This is the basics of the sales journey, and it’s essential to your marketing, especially when you provide healthcare services. People might not become a patient right away when they come to your site, so you have to capture their email and nurture the relationship. Here’s how:


  1. You attract them to your website
  2. You have two calls to action there: an obvious way to make an appointment for those who are ready and a softer call to action in exchange for their email
  3. You get their email in exchange for valuable information they want
  4. You continue to nurture them with blogs, tips and emails until they’re ready to work with you



What happens when you don’t focus on a niche

Now imagine if our runner gets to your website, and she finds rehab photos of seniors who may have had a hip replacement. There’s there’s nothing there for her. She moves on, and she’s not giving her email. She sees your Facebook ad next time (thanks to cookies!), but it’s not relevant anymore.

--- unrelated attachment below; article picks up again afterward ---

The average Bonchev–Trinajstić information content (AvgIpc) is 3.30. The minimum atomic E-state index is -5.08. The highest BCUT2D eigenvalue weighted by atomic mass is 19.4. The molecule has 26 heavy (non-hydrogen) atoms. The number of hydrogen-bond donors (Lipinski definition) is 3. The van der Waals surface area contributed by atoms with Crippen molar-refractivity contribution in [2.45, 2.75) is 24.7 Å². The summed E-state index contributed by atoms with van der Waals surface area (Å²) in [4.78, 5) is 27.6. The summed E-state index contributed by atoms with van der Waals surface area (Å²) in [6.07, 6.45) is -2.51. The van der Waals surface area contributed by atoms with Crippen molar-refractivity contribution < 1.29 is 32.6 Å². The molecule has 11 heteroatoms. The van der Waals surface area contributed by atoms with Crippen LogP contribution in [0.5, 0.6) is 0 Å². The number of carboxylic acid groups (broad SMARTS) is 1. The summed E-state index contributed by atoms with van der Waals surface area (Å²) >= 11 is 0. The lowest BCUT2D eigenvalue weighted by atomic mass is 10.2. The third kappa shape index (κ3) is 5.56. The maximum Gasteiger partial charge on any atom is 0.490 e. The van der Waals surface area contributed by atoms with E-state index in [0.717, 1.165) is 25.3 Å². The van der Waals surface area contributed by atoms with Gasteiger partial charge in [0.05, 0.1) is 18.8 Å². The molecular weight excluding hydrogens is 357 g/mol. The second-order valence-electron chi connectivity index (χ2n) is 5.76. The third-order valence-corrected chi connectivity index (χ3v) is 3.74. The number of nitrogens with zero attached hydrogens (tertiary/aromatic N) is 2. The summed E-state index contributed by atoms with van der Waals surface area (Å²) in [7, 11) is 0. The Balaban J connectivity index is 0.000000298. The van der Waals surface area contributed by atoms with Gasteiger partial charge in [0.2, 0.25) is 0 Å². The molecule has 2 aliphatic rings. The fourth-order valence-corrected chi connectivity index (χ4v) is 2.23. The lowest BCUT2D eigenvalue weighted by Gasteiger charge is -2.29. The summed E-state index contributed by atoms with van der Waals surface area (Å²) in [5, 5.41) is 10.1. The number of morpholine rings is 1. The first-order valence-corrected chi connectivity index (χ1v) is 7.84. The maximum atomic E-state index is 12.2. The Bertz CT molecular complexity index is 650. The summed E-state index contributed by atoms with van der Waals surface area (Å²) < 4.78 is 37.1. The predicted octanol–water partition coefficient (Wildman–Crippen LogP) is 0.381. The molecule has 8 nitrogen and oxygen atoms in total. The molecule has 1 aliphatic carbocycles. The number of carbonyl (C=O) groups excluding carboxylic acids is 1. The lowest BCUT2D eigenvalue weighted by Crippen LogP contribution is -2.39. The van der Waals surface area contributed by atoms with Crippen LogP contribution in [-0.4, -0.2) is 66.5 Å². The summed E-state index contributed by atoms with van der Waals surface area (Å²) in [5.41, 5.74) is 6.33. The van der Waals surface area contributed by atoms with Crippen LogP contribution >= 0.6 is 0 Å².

You lose your chance to get a devoted patient when your website is trying to attract everybody. Sure, it works to be broad once you’re an established practice with some name recognition, but it doesn’t work when you’re a small practice starting out now.

When you try to attract everybody, you attract nobody.


You lose your chance to get a devoted patient when your website is trying to attract everybody. Click To Tweet



Tips for figuring out your niche

Here are some questions you can ask yourself if you’re also trying to find your practice niche.